MMT is not supposed to be Magic Money Tree The White House’s stimulus plan would provide $350 billion to state & local governments, enough to make every state whole from any revenue loss that occurred in 2020. Local governments, which did not have declining tax revenues, would receive 17% of their revenues from the new aid. This is on top of last year’s 44% jump in pandemic-led federal support that is expected to cause state & local governments as a group to post their first budget surplus in 42 years once the final data comes in.
Regarding the minimum wage debate The main characteristics of minimum wage workers who represented a record low 1.6% of all hourly paid workers in 2019: more than 40% are younger than 25 years, and nearly 1 in 5 are teenagers; more than half have only high school education or less, partly due to the fact that they are still in school; two-thirds are women; the majority are part-time workers; most are in the South; and more than 60% work in leisure and hospitality, mostly in food preparation and serving jobs.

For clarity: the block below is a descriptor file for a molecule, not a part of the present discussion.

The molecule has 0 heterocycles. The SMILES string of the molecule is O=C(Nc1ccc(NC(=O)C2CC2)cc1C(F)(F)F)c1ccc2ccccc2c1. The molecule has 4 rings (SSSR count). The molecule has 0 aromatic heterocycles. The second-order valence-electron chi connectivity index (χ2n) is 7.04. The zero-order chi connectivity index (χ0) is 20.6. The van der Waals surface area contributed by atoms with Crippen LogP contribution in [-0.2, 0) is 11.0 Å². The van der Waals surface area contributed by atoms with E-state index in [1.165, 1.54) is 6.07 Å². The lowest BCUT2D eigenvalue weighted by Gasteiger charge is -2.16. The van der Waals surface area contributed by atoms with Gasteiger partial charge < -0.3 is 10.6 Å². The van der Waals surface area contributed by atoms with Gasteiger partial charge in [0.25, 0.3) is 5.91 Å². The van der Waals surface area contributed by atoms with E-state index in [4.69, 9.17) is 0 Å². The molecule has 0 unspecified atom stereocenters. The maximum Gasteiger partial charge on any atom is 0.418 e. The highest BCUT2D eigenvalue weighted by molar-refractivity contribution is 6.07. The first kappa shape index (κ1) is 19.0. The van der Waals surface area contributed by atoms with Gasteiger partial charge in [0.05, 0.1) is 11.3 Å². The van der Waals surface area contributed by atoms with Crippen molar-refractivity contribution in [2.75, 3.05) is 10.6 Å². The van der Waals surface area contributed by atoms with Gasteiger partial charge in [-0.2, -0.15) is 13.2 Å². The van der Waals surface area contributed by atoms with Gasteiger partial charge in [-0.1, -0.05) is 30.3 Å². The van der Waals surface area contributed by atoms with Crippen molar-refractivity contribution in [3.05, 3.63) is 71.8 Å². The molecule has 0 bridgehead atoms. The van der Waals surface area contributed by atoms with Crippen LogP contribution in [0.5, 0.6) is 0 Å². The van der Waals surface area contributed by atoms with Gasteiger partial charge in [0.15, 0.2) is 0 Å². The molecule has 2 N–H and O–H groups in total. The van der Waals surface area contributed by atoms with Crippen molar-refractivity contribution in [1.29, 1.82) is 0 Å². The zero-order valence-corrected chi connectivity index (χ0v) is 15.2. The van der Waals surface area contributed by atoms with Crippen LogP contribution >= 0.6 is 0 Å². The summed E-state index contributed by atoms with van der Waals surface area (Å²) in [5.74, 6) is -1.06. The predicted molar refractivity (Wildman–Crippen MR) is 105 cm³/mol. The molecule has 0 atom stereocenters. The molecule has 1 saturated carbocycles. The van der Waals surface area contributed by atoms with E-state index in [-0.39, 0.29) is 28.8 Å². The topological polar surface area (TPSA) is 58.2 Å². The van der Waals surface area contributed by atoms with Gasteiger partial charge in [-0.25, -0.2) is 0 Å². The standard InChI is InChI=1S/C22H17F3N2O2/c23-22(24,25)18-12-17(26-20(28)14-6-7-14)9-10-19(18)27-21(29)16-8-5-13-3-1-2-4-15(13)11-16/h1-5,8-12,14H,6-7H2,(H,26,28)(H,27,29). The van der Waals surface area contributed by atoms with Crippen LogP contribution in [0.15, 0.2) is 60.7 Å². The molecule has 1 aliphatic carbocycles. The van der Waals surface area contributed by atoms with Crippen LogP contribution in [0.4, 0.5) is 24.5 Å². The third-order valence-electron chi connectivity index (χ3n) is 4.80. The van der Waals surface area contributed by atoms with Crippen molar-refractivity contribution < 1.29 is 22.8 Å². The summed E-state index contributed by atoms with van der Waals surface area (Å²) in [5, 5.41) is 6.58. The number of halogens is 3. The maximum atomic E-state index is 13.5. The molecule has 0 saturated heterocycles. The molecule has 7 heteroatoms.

Dark winter? U.S. intensive care bed and ventilator utilization is now back below where they were in March and April 2020, when Covid cases were only an eighth as many as there have been in this “dark winter.”